Does this mean that parents should enjoy carte blanche authority to control their children’s formal education? There are good reasons to think otherwise. After all, children are not mere extensions of their parents. They are instead separate persons with rights and interests of their own. Developing a capacity for self-government—for eventually deciding for themselves how to live—is one important educational interest of children. Another is developing a capacity to participate as civic equals in the democratic process. For its part, the state also has a basic interest in ensuring that children become self-sufficient adults who are capable of exercising their rights and responsibilities as democratic citizens.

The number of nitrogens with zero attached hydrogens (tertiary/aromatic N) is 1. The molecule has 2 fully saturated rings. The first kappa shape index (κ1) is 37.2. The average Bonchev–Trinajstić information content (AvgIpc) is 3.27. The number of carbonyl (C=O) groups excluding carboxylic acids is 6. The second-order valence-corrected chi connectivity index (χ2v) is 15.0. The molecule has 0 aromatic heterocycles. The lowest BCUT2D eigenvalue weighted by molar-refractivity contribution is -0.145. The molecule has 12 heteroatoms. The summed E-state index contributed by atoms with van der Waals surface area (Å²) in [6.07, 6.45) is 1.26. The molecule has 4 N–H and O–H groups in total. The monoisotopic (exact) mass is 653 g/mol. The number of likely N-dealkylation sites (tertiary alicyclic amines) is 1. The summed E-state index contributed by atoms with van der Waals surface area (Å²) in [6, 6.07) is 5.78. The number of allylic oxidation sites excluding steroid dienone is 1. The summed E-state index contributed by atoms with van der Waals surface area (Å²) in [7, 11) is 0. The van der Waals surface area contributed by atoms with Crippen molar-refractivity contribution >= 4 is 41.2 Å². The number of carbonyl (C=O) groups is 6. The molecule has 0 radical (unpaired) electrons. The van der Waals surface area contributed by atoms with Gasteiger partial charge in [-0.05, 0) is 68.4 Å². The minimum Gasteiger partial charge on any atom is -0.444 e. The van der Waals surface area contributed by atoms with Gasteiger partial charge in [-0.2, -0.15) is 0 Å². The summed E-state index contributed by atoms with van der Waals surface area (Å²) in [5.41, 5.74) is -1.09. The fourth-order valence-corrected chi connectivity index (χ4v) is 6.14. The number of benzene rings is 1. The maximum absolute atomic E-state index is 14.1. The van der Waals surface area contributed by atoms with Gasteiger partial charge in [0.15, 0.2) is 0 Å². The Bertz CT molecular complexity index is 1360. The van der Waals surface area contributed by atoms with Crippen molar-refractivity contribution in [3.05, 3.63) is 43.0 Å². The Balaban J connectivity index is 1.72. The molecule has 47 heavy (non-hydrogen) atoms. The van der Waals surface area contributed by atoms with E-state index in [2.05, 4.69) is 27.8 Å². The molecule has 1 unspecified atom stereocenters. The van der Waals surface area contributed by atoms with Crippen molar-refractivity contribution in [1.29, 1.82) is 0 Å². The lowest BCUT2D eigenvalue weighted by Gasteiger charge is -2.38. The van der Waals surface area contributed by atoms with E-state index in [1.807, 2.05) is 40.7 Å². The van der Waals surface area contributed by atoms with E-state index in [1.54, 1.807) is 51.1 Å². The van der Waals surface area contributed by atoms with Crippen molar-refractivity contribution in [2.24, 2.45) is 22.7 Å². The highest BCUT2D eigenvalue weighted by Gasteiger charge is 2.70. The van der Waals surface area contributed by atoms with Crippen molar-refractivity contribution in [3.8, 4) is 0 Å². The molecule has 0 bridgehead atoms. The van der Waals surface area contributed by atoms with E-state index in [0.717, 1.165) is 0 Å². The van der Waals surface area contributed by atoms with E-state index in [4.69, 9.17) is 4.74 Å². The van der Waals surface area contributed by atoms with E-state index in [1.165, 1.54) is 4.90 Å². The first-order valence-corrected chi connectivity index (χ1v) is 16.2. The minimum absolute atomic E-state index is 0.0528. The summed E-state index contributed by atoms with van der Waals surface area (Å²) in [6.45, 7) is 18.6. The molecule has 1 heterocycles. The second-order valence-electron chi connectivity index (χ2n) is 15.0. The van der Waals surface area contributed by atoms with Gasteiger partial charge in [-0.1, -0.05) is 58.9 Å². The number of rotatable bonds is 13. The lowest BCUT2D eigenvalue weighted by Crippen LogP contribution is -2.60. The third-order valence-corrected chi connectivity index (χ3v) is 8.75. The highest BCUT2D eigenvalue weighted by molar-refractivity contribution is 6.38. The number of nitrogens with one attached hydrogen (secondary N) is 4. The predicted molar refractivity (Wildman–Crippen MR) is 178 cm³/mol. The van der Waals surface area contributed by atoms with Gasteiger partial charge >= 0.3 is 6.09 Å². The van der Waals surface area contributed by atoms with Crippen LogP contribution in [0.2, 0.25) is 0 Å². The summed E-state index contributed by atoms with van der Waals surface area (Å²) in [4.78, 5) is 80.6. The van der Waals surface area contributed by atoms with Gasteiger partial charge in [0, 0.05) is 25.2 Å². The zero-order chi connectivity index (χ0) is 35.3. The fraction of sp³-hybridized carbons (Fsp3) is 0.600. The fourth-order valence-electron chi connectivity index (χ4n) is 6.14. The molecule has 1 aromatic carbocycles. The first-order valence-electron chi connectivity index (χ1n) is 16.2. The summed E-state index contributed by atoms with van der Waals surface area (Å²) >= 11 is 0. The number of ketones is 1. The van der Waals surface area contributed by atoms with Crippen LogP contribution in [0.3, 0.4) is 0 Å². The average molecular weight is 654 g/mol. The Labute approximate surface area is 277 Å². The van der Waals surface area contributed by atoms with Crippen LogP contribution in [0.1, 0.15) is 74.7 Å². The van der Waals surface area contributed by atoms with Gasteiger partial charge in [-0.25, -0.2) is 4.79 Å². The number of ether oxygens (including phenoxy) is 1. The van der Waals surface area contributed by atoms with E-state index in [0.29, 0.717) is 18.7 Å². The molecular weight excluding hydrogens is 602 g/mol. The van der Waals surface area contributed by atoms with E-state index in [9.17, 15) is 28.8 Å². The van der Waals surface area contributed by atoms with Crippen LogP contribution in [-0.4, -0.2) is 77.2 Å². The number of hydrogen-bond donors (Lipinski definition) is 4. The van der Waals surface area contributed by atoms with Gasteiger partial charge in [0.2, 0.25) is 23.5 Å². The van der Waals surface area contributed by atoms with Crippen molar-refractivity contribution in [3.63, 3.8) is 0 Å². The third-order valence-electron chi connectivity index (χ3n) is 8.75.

A functioning democracy teaches children to engage thoughtfully and critically with different values, beliefs, and perspectives—including those that deviate from the norms of their parents, peer groups, local or online communities, or any other agents of influence in children’s lives. When parents (or any other authorities) seek to exert ongoing plenary control over children’s formal education, the threat looms that those children will be discouraged from considering alternative worldviews and from realizing their capacity for independent reflection. This undermines children’s budding sovereignty over their own lives and their participation as civic equals in collective self-rule.